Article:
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Published: Monday, 4/9/2001

Armed robberies plague police

BY CHRISTINA HALL
BLADE STAFF WRITER

Toledoans may have thought they were living in the Wild West recently when robbers struck several financial institutions in less than a three-week period.

Bank branches throughout the city and a credit union were targeted last month by robbers who got away with undisclosed amounts of money. One man put a fake bomb made of paper on a bank counter. Other robbers brandished weapons or threatened to be carrying them.

A man was charged with one of the robberies and is suspected of two more during the time frame. But the question remains: Is this a rash of robberies or just an anomaly?

“There really is no pattern. They caught [one man] and since then, we haven't seen two that are the same. They were not in the same area. There were men and women of different races,” said Officer Mark Mugler of the Toledo police department's crime analysis unit, which studied the recent robberies.

Robbing banks, credit unions, and other federally insured financial institutions are crimes of opportunity, authorities said.

Having a rash of them often cannot be explained, especially if different people are involved. They just occur in spurts, like other crimes.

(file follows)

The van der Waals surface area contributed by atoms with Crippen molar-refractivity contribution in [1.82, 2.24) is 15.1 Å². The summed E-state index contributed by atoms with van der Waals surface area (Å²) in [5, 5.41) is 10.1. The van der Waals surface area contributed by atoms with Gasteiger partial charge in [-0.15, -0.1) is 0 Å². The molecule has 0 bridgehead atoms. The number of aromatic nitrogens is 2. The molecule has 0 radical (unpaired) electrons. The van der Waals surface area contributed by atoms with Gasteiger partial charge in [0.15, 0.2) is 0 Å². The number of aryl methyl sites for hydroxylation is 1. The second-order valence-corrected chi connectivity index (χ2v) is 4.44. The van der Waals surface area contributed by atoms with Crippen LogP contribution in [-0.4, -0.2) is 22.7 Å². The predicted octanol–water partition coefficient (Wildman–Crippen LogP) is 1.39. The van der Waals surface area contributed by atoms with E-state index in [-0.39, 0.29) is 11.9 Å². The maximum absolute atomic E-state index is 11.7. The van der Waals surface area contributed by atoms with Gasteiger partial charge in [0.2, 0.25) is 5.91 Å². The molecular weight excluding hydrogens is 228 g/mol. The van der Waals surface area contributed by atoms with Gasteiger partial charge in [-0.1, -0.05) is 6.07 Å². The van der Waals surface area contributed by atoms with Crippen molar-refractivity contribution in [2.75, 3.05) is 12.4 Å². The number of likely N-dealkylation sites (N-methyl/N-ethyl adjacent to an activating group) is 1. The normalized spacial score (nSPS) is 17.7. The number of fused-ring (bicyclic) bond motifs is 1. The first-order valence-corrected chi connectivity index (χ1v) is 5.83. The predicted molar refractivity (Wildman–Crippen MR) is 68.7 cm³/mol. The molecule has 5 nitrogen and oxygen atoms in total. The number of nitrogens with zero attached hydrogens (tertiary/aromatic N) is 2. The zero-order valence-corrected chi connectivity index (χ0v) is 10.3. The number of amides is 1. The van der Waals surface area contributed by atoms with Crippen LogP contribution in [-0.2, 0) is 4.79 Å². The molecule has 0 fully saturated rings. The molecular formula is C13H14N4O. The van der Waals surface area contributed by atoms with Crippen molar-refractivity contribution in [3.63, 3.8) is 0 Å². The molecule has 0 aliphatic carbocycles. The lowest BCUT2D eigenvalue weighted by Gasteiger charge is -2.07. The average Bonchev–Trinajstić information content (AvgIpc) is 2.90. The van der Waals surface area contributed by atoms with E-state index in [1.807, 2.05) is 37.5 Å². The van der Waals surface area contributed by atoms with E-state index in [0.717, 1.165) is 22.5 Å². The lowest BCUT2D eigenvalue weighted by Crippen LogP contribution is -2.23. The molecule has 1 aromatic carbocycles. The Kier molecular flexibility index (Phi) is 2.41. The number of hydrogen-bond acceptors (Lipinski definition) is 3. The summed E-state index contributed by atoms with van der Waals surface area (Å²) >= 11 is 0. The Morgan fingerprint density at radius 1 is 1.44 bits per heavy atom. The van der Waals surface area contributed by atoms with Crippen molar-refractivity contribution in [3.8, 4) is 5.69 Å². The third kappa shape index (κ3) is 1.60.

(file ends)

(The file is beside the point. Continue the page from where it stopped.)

Robbers may go on a spree, especially if they are high on drugs or haven't slept for several days.

“When you get those, they really add to your stats,” Toledo police Sgt. Bob Maxwell said.

From Jan. 1 to March 28, 11 such robberies occurred in Lucas County. All took place in Toledo, said Carl Spicocchi, agent in charge of the FBI office in Toledo.

That total does not include an attempted robbery at the Toledo Police Federal Credit Union earlier this year.

The incidents are double the number of similar crimes that occurred during the same time period last year. The 11 robberies are more than what other counties combined in northwest Ohio have seen in a year's time.

The totals are higher for Lucas County because it has a large city, a denser population, and more financial institutions, Mr. Spicocchi said.

In the other six counties in which FBI agents in the Toledo office investigate such crimes, no robberies or attempted robberies have occurred so far this year.

Mr. Spicocchi said his office has solved about half of the robberies that have occurred so far this year, down slightly from the agency's track record.

“We have a solution rate of 70 to 75 percent,” he said.

In the mix of robberies, one man dressed as a woman and two women were captured by security cameras.

Authorities said seeing a female on the videotape is unusual, but they can be just as dangerous as men.

“Given the data we have, it's not typical that women would rob banks,” Mr. Spicocchi said.

Authorities said women may be sneakier in their crimes or try to con or prey on people instead of being as daring as robbing a bank.

But others said women are starting to commit more violent offenses for a variety of reasons.

Motives for women robbing financial institutions are similar to those of men - being unemployed or feeding a drug habit, Toledo police Lt. Jack Smith said.

“Oftentimes [the women] are there, just not seen,” he said, adding that sometimes women are driving the getaway vehicle.



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